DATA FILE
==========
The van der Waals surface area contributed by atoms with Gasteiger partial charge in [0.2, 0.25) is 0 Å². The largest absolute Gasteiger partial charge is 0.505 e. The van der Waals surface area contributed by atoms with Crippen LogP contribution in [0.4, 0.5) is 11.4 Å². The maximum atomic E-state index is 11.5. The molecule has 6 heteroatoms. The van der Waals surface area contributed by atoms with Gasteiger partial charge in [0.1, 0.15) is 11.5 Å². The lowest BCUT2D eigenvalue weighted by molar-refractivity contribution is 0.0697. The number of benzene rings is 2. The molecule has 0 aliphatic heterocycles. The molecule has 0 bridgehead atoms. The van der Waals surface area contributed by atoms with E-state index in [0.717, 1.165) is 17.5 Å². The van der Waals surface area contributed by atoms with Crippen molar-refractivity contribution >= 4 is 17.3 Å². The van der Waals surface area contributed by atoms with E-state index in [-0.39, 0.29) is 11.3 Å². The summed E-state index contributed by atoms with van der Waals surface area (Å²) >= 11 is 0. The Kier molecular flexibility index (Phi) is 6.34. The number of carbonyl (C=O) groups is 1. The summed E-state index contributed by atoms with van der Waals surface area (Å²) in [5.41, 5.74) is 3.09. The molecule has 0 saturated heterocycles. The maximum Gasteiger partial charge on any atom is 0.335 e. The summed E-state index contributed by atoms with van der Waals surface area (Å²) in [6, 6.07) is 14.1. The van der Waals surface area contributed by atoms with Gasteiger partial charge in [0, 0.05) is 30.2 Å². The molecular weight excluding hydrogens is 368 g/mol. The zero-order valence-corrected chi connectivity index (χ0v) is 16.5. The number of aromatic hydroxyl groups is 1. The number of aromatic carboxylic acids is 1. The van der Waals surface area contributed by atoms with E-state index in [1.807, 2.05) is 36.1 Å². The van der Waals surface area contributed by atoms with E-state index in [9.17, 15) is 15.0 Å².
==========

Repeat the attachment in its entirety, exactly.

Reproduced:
The van der Waals surface area contributed by atoms with Gasteiger partial charge in [0.2, 0.25) is 0 Å². The largest absolute Gasteiger partial charge is 0.505 e. The van der Waals surface area contributed by atoms with Crippen LogP contribution in [0.4, 0.5) is 11.4 Å². The maximum atomic E-state index is 11.5. The molecule has 6 heteroatoms. The van der Waals surface area contributed by atoms with Gasteiger partial charge in [0.1, 0.15) is 11.5 Å². The lowest BCUT2D eigenvalue weighted by molar-refractivity contribution is 0.0697. The number of benzene rings is 2. The molecule has 0 aliphatic heterocycles. The molecule has 0 bridgehead atoms. The van der Waals surface area contributed by atoms with E-state index in [0.717, 1.165) is 17.5 Å². The van der Waals surface area contributed by atoms with Crippen molar-refractivity contribution >= 4 is 17.3 Å². The van der Waals surface area contributed by atoms with E-state index in [-0.39, 0.29) is 11.3 Å². The summed E-state index contributed by atoms with van der Waals surface area (Å²) >= 11 is 0. The Kier molecular flexibility index (Phi) is 6.34. The number of carbonyl (C=O) groups is 1. The summed E-state index contributed by atoms with van der Waals surface area (Å²) in [5.41, 5.74) is 3.09. The molecule has 0 saturated heterocycles. The maximum Gasteiger partial charge on any atom is 0.335 e. The summed E-state index contributed by atoms with van der Waals surface area (Å²) in [6, 6.07) is 14.1. The van der Waals surface area contributed by atoms with Gasteiger partial charge in [0, 0.05) is 30.2 Å². The molecular weight excluding hydrogens is 368 g/mol. The zero-order valence-corrected chi connectivity index (χ0v) is 16.5. The number of aromatic hydroxyl groups is 1. The number of aromatic carboxylic acids is 1. The van der Waals surface area contributed by atoms with E-state index in [1.807, 2.05) is 36.1 Å². The van der Waals surface area contributed by atoms with E-state index in [9.17, 15) is 15.0 Å².